Perhaps symptomatic of his disease, he was notable for doing such bizarre things as loading his children into the horse-drawn wagon to accompany him on a seldom-taken ten-mile trip to the town of Van Buren or Ft. Smith. Then after getting part way there he would declare “Oh hell, chaps, let’s don’t go,” after which he would turn the wagon around and return home. On occasions when they made it to Ft. Smith it was not unusual for him to park the wagon and tell his children, “You chaps stay here” while he went shopping by himself. On those shopping trips, it was not atypical for him to buy an entire bolt of gingham or other fabric that was cheap and bring it home so that Belle could make dresses and shirts for all ten of their children.
Belle was also apparently a tortured soul but not from any kind of disease or affliction. She was raised by a prototype of “the wicked step-mother.” Possibly the misery she endured at the hands of her step-mother made her into the mean-spirited, unhappy person she seemed to be throughout her long life. Whatever the reason she was never the gushing, hug-my-little-grandkids grandma to which grandkids cling.
Rudy’s paternal ancestors, after first settling in North Carolina also drifted westerly. His immediate ancestors settled in Linn County MO where “Martin Wilson (Wilce) Carriker and “Barthena Gowin Elliott” met, married, and produced “Arthur Benton “Bent” Carriker," Rudy's paternal grandfather, in 1870. Meanwhile, a few years later, John Henry Lacer found and married “Louiza Frances Brumfield” and in 1880, gave the world “Leva Mae “Lib” Lacer. Lib was an attractive, wasp-waisted beauty who would turn heads even today.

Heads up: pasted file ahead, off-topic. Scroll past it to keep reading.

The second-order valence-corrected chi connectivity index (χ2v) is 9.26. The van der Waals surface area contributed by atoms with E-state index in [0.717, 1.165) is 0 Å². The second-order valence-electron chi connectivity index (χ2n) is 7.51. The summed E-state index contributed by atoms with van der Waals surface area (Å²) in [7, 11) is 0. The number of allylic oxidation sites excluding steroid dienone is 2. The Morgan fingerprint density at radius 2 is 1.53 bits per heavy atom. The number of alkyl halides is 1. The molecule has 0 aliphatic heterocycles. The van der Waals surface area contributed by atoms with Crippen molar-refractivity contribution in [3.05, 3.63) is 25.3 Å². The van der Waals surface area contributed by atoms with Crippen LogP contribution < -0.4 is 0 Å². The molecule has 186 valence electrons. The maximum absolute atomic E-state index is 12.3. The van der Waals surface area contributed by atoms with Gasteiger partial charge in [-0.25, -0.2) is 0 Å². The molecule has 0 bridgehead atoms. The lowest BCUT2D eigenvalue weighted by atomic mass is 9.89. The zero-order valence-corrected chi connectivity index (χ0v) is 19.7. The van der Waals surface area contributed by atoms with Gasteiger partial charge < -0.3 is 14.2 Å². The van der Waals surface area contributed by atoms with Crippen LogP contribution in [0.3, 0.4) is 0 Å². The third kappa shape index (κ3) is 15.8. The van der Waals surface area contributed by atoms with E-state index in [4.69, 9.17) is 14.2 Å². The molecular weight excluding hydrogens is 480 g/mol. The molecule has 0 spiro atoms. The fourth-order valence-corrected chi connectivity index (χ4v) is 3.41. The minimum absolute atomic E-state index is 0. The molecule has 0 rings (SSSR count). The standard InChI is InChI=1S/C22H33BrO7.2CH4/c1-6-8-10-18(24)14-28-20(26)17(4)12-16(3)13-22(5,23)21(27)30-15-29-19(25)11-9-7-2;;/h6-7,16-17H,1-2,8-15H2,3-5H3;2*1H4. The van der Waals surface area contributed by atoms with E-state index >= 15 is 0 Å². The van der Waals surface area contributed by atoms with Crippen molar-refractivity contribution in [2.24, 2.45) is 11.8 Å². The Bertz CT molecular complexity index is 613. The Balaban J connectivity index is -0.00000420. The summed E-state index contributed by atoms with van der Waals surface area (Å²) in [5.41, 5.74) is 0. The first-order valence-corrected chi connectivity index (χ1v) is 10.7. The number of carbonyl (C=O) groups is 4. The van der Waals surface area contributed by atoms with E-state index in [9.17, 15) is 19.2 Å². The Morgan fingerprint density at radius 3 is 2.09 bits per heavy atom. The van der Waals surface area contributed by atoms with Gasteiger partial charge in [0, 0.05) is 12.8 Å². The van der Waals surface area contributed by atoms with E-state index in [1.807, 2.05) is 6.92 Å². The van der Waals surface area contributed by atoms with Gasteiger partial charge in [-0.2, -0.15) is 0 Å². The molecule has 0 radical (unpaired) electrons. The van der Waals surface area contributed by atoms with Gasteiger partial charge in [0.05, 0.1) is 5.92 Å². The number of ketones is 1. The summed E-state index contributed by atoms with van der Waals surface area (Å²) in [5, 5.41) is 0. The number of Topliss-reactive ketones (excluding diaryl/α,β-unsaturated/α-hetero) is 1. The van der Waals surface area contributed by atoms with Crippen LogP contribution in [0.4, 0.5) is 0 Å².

Bent was a laid-back, soft-spoken man of few words with a dry wit. He played the “fiddle” by ear, was quite good at it and loved playing for square dances. Being ten years older than Lib, who was only fifteen when she exchanged vows with Bent, it is safe to say that Bent must have had an engaging personality for she must surely have had other suitors closer to her age. After fathering three children; including Rudy’s dad, another boy, and a girl, who died at 15 from “female problems,” he left Missouri to try life as a “settler” in the barren, desolate plains of the panhandle in “Oklahoma Territory.” Their home was a Sod House in which Lib had to hang sheets beneath the sod roof to prevent spiders, scorpions and other unwanted creatures from dropping down into their beds. After enduring the wind, isolation, and hardscrabble existence of a homesteader for a few years Bent concluded that his destiny did not lie in the life of a “sod buster.”
In a wondrous display of mutual faith in their fellow man, he and a man in Missouri traded real estate, sight unseen, with one another. Bent moved his family to a little “farm” near Alpena Pass (now simply called Alpena), Arkansas, a move Rudy’s dad always characterized as moving from a sandbox to a rock pile.
Bent got his family settled into their Ozark home and kept his “Lib busy producing and caring for children while he tried to make a living “hacking ties” for the railroad and periodically leaving to go work in the oilfields of Oklahoma and Texas.
And that was the gene pool into which God dipped to create “Raymond Rudolph “Rudy” Carriker in 1921.